Mary Tyler Moore, TV’s Modern Woman

From a Wall Street Journal television review by John Anderson headlined “Mary Tyler Moore, TV’s Modern Woman”:

With all due respect to Mary Tyler Moore, two hours is a lot of Mary Tyler Moore—or anyone whose most significant contribution to pop culture aired its finale in 1977. “Being Mary Tyler Moore” does have its revelations: Moore, who died in 2017 at the age of 80, was far more intelligent and discerning than her characters—and her characters were almost always distinguished by intelligence and discernment.

Directed by James Adolphus (“Soul of a Nation”), the HBO documentary is almost too balanced: It puts just as much weight on Moore’s post-“Mary Tyler Moore Show” career as it does on her tenure as the show’s then-modern woman/career-gal Mary Richards, or as Laura Petrie, arguably the more revolutionary role of Moore’s career. Laura, wife of Rob Petrie on the landmark “Dick Van Dyke Show,” wore pants, had her own ideas and, unlike Lucy, Ethel or June Cleaver, was hot; there was no question that Rob and Laura had sex, which was unknown territory in early ’60s network TV.

Very smartly, and rather delightfully, Mr. Adolphus opens with a clip from a 1966 TV interview Moore did with TV host David Susskind, whose questions are rude (“Don’t you think working mothers sort of short-change their children?”) but provide a window into the genuine woman, who is sexy-cool and just short of intolerant of patriarchal nonsense. We often confuse actors with their characters, and this clip clears that up; another, in which Moore accepts one of her Emmys for the Van Dyke program, shows how easily she could slide back into the Laura Petrie persona when it suited her purpose.

The choice of interview footage for “Being Mary Tyler Moore” follows a similar stratagem to that of the Susskind bit: showing Moore under pressure and uncomfortable and using this to reveal character. One of the more obvious things we see is that Moore, like most of us, changed over time. An interview with the once-ubiquitous Rona Barrett is like a hostage video, with Moore seemingly terrified and Barrett appallingly clueless—Moore had lost a son, which prompted inevitable comparisons to her Oscar-nominated performance as the icily grief-stricken mother in “Ordinary People” (1980).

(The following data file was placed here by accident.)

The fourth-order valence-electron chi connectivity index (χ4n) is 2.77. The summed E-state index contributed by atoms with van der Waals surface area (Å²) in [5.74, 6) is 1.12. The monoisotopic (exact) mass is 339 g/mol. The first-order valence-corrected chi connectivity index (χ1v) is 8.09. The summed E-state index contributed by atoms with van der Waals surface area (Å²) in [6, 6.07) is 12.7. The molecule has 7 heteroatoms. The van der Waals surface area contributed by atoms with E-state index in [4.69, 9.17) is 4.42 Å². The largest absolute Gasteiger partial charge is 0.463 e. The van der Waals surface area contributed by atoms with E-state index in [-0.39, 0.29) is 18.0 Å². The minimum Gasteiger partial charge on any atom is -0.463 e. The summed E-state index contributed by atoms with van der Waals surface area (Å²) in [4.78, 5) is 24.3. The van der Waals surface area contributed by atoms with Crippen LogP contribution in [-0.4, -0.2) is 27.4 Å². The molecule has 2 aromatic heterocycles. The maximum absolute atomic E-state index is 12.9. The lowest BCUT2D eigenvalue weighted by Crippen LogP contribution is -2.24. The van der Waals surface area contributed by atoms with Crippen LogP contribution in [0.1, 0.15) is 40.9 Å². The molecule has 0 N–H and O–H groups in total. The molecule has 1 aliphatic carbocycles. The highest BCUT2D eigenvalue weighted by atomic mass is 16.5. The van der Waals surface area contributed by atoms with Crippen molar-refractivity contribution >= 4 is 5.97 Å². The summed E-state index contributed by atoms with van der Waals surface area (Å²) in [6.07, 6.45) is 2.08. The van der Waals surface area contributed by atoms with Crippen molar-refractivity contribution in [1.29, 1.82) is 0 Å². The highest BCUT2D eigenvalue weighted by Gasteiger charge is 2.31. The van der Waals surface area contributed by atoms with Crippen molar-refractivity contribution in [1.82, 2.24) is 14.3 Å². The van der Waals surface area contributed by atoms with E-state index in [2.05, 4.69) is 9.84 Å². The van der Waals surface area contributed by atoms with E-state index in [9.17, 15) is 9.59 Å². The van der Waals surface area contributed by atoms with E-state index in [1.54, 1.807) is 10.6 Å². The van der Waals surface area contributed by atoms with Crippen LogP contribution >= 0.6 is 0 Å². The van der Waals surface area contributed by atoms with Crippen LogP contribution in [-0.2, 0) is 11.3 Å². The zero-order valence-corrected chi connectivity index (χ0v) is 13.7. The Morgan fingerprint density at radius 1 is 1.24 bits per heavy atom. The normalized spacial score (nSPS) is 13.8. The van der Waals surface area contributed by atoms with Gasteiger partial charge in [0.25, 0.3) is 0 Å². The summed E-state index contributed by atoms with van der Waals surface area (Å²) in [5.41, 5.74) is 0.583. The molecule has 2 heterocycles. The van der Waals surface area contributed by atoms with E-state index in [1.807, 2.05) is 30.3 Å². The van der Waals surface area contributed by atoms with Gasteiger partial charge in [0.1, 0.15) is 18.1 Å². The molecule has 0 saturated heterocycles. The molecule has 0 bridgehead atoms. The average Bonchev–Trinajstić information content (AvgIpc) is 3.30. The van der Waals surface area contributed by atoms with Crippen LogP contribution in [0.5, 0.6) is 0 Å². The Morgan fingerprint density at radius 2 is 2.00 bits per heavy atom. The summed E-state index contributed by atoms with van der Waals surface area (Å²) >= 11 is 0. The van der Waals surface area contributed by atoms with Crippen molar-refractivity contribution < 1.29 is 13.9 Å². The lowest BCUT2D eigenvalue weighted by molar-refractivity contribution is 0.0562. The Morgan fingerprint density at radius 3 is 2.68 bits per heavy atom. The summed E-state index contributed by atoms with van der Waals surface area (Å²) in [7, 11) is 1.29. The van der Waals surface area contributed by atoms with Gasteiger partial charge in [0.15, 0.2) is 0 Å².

James Lipton, the mawkish host of “Inside the Actors Studio,” tortures her further. Moore had an uneven relationship with the media, although in the case of the disastrous musical version of “Breakfast at Tiffany’s,” which followed Moore’s promising casting opposite Julie Andrews in “Thoroughly Modern Millie” (1967), the critics seem to have been right. Even producer David Merrick can barely defend the show.

“Tiffany’s” marked a low point in Moore’s career, which was like a history of television itself: She was the Hotpoint pixie on the appliance ads, her pregnancy eventually forcing her out of the full-body leotard. She was the voice, and the legs, of David Janssen’s secretary on the mystery series “Richard Diamond, Private Detective”; trained as a dancer, she brought a physical grace and fluidity to everything she did, including some horrible-looking TV specials with the likes of Danny Kaye and Jack Benny. (And not including “Whose Life Is It Anyway,” the protagonist of which is bed-ridden and which won her a special Tony, essentially for being a major TV star who deigned to do a Broadway show.)

But those specials led to “The Mary Tyler Moore Show,” which for seven years was among the most popular on TV and the keystone of the legendary Saturday nights on CBS (“All in the Family,” “M*A*S*H,” “MTM,” “The Bob Newhart Show,” “The Carol Burnett Show”). It was an era of appointment TV. And one can’t help thinking how long ago it was.

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